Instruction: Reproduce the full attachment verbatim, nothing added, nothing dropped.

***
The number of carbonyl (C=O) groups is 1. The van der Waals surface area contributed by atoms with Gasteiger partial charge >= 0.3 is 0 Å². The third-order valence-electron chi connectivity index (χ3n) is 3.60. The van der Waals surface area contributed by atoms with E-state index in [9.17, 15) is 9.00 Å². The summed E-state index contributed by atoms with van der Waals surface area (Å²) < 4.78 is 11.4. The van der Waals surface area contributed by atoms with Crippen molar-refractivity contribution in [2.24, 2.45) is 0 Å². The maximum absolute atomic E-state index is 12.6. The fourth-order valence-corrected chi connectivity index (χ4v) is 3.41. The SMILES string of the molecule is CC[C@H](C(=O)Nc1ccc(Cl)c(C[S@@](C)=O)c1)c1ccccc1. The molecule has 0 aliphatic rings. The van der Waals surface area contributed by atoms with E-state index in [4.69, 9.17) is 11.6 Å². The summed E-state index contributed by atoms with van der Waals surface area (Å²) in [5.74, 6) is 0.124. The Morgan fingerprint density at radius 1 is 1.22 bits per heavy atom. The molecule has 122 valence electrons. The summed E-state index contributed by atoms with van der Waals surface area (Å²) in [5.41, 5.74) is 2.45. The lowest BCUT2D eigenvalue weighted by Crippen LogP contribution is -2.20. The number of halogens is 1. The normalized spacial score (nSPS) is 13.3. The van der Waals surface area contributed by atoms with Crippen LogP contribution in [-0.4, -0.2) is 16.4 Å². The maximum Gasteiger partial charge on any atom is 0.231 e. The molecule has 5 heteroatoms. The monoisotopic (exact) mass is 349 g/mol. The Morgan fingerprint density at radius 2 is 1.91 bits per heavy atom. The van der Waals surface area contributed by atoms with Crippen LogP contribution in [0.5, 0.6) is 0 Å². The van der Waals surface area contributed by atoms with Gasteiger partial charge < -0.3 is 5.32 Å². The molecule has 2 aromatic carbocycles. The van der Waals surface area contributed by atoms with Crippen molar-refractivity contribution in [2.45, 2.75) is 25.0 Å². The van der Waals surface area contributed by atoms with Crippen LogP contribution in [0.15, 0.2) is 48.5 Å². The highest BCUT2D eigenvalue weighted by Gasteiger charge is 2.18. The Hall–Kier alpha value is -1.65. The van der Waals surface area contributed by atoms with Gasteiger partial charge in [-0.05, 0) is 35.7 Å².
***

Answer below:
The number of carbonyl (C=O) groups is 1. The van der Waals surface area contributed by atoms with Gasteiger partial charge >= 0.3 is 0 Å². The third-order valence-electron chi connectivity index (χ3n) is 3.60. The van der Waals surface area contributed by atoms with E-state index in [9.17, 15) is 9.00 Å². The summed E-state index contributed by atoms with van der Waals surface area (Å²) < 4.78 is 11.4. The van der Waals surface area contributed by atoms with Crippen molar-refractivity contribution in [2.24, 2.45) is 0 Å². The maximum absolute atomic E-state index is 12.6. The fourth-order valence-corrected chi connectivity index (χ4v) is 3.41. The SMILES string of the molecule is CC[C@H](C(=O)Nc1ccc(Cl)c(C[S@@](C)=O)c1)c1ccccc1. The molecule has 0 aliphatic rings. The van der Waals surface area contributed by atoms with E-state index in [4.69, 9.17) is 11.6 Å². The summed E-state index contributed by atoms with van der Waals surface area (Å²) in [5.74, 6) is 0.124. The Morgan fingerprint density at radius 1 is 1.22 bits per heavy atom. The molecule has 122 valence electrons. The summed E-state index contributed by atoms with van der Waals surface area (Å²) in [5.41, 5.74) is 2.45. The lowest BCUT2D eigenvalue weighted by Crippen LogP contribution is -2.20. The number of halogens is 1. The normalized spacial score (nSPS) is 13.3. The van der Waals surface area contributed by atoms with Crippen LogP contribution in [-0.4, -0.2) is 16.4 Å². The maximum Gasteiger partial charge on any atom is 0.231 e. The molecule has 5 heteroatoms. The monoisotopic (exact) mass is 349 g/mol. The Morgan fingerprint density at radius 2 is 1.91 bits per heavy atom. The van der Waals surface area contributed by atoms with Crippen LogP contribution in [0.5, 0.6) is 0 Å². The van der Waals surface area contributed by atoms with Gasteiger partial charge < -0.3 is 5.32 Å². The molecule has 2 aromatic carbocycles. The van der Waals surface area contributed by atoms with Crippen molar-refractivity contribution in [2.45, 2.75) is 25.0 Å². The van der Waals surface area contributed by atoms with Crippen LogP contribution in [0.15, 0.2) is 48.5 Å². The highest BCUT2D eigenvalue weighted by Gasteiger charge is 2.18. The Hall–Kier alpha value is -1.65. The van der Waals surface area contributed by atoms with Gasteiger partial charge in [-0.05, 0) is 35.7 Å².